According to the center, the cables were damaged during a recall of 470,000 Escapes from the 2002-2004 model years to prevent accelerator cables from getting caught on the accelerator pedal. Repairs made during the recall keep the pedal from returning and the throttle body from going back to idle position, which can cause unintended acceleration, the petition stated.
Ford said it is investigating the matter but has reached no conclusions yet.
The Center for Auto Safety, in Washington, claims Ford knew about potential damage because of an October 2005 bulletin sent to its dealers containing "updated illustrations" and a "warning regarding the correct procedures to follow when replacing the accelerator cable" that were different from an earlier bulletin.
The updated bulletin said the speed control cables could be damaged during the accelerator cable replacement.
Clarence Ditlow, the center's executive director and a longtime safety advocate, said in an interview that it's shocking that Ford, given its history with defective Firestone tires and the Transportation Recall Enhancement, Accountability, and Documentation -- or TREAD -- Act, wouldn't immediately do another recall.
Letter to Mulally
Ditlow said the center is going to send a follow-up letter to Ford CEO Alan Mulally today asking the company "to get it over with now" and not to go through with the investigation.
"I would expect this to be resolved very quickly. It's so clear cut that they need another recall," Ditlow said. "To me, there are only two issues. One, are they going to have to recall more vehicles than the first batch, which is the V-6 made in the Ohio and Kansas City plants. Two, how big is the fine going to be that NHTSA hits them with."
The center said in the petition that Ford, which never filed a defect report with NHTSA initiating a second recall, didn't inform the 319,506 owners of possible damage to their cruise control cables following the "faulty" recall repairs.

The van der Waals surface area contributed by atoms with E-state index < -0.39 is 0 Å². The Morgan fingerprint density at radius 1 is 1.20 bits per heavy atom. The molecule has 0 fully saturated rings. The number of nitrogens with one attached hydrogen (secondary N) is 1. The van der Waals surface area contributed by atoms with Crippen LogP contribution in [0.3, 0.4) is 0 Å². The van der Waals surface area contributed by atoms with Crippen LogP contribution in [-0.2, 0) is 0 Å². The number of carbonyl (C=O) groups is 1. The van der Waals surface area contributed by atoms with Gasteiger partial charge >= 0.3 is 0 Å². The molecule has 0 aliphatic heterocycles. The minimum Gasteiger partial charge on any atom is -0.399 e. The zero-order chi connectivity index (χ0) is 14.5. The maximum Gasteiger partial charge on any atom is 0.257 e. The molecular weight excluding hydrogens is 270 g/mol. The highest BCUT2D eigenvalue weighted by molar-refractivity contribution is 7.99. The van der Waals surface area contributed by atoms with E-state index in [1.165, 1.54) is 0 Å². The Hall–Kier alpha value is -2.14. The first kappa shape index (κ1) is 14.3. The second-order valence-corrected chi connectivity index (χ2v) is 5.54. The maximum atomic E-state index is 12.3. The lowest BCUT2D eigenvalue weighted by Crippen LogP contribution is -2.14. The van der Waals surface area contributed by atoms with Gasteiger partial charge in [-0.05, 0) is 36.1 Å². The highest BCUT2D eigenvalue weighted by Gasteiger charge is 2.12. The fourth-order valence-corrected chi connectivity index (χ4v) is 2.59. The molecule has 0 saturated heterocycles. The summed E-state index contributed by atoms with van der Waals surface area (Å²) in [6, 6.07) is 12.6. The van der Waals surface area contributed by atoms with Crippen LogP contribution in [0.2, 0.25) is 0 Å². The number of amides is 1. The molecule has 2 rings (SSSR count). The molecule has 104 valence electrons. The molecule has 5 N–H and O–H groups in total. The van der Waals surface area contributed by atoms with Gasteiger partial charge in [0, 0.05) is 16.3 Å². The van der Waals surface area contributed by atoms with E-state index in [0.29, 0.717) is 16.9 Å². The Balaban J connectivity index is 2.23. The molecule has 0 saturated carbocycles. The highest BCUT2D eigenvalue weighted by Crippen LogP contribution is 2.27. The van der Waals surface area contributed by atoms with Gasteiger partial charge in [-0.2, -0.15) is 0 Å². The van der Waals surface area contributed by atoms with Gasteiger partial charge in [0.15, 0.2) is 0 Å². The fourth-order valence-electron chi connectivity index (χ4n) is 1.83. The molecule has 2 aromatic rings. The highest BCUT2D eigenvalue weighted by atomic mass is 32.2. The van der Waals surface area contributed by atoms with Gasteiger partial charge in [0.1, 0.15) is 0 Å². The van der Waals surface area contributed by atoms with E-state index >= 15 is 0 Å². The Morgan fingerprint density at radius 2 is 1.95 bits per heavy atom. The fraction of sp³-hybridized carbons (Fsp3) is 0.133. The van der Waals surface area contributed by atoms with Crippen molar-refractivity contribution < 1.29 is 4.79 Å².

"They should've done a second recall right then and there," Ditlow said. "That would've at least picked up the cables that had been damaged by the earlier repair."
The center says Ford's inaction had "lethal consequences" in the death of 17-year-old Saige Bloom, who died in a January wreck after her 2002 Escape experienced sudden unintended acceleration in Payson, Ariz.
The vehicle had been repaired in January 2005 after the initial recall but before Ford sent the new bulletin to dealers about updated repair procedures, according to the petition.
It was later found that the vehicle, which was inspected with a borescope "in the presence of Ford officials," had a "kinked" cruise control cable that was jammed against a ridge in the engine cover.
"It really is sad it took a 17-year-old's death to uncover this defect. It shouldn't have happened," Ditlow said.
An inspector for the Bloom family made a video documenting the failure of the accelerator system and sent it to Ford in 2007.
Ford provided a statement regarding Bloom's death.
"We offer our deepest sympathies to the Bloom family for their tragic loss. We are in the midst of our investigation, and we have not reached any conclusions," the company said. "We will work closely with NHTSA to determine the cause of the crash and will take appropriate action if warranted by the outcome of the investigation."
The New York Times reported the story earlier today.